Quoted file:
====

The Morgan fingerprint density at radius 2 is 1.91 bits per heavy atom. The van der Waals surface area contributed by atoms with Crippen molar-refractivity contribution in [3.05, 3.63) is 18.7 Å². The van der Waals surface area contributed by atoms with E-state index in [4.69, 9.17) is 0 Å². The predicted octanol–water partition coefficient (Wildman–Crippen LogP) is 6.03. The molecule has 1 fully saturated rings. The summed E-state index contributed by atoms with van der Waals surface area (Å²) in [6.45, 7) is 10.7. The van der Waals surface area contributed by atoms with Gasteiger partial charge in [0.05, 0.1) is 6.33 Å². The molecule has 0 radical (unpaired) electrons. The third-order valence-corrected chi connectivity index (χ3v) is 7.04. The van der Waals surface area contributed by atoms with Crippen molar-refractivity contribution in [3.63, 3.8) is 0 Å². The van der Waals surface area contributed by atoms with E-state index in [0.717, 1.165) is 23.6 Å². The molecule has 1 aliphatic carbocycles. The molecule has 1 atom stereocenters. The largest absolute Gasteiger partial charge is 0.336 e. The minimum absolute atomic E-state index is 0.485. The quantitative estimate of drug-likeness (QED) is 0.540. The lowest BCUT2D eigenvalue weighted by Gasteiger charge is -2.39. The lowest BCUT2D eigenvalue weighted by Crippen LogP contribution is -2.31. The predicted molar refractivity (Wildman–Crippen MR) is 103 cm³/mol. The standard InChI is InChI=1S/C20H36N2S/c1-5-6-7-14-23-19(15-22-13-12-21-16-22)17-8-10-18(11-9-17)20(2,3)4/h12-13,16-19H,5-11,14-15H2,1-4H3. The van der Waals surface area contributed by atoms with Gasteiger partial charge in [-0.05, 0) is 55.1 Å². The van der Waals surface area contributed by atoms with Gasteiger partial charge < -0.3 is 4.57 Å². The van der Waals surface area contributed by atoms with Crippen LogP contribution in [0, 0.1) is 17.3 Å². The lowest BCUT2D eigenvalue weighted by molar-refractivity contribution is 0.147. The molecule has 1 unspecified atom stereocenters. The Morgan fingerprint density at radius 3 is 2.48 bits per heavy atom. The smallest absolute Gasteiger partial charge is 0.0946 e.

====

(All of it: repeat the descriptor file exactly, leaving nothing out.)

The Morgan fingerprint density at radius 2 is 1.91 bits per heavy atom. The van der Waals surface area contributed by atoms with Crippen molar-refractivity contribution in [3.05, 3.63) is 18.7 Å². The van der Waals surface area contributed by atoms with E-state index in [4.69, 9.17) is 0 Å². The predicted octanol–water partition coefficient (Wildman–Crippen LogP) is 6.03. The molecule has 1 fully saturated rings. The summed E-state index contributed by atoms with van der Waals surface area (Å²) in [6.45, 7) is 10.7. The van der Waals surface area contributed by atoms with Gasteiger partial charge in [0.05, 0.1) is 6.33 Å². The molecule has 0 radical (unpaired) electrons. The third-order valence-corrected chi connectivity index (χ3v) is 7.04. The van der Waals surface area contributed by atoms with Crippen molar-refractivity contribution in [3.63, 3.8) is 0 Å². The van der Waals surface area contributed by atoms with E-state index in [0.717, 1.165) is 23.6 Å². The molecule has 1 aliphatic carbocycles. The molecule has 1 atom stereocenters. The largest absolute Gasteiger partial charge is 0.336 e. The minimum absolute atomic E-state index is 0.485. The quantitative estimate of drug-likeness (QED) is 0.540. The lowest BCUT2D eigenvalue weighted by Gasteiger charge is -2.39. The lowest BCUT2D eigenvalue weighted by Crippen LogP contribution is -2.31. The predicted molar refractivity (Wildman–Crippen MR) is 103 cm³/mol. The standard InChI is InChI=1S/C20H36N2S/c1-5-6-7-14-23-19(15-22-13-12-21-16-22)17-8-10-18(11-9-17)20(2,3)4/h12-13,16-19H,5-11,14-15H2,1-4H3. The van der Waals surface area contributed by atoms with Gasteiger partial charge in [-0.05, 0) is 55.1 Å². The van der Waals surface area contributed by atoms with Gasteiger partial charge < -0.3 is 4.57 Å². The van der Waals surface area contributed by atoms with Crippen LogP contribution in [0, 0.1) is 17.3 Å². The lowest BCUT2D eigenvalue weighted by molar-refractivity contribution is 0.147. The molecule has 1 unspecified atom stereocenters. The Morgan fingerprint density at radius 3 is 2.48 bits per heavy atom. The smallest absolute Gasteiger partial charge is 0.0946 e.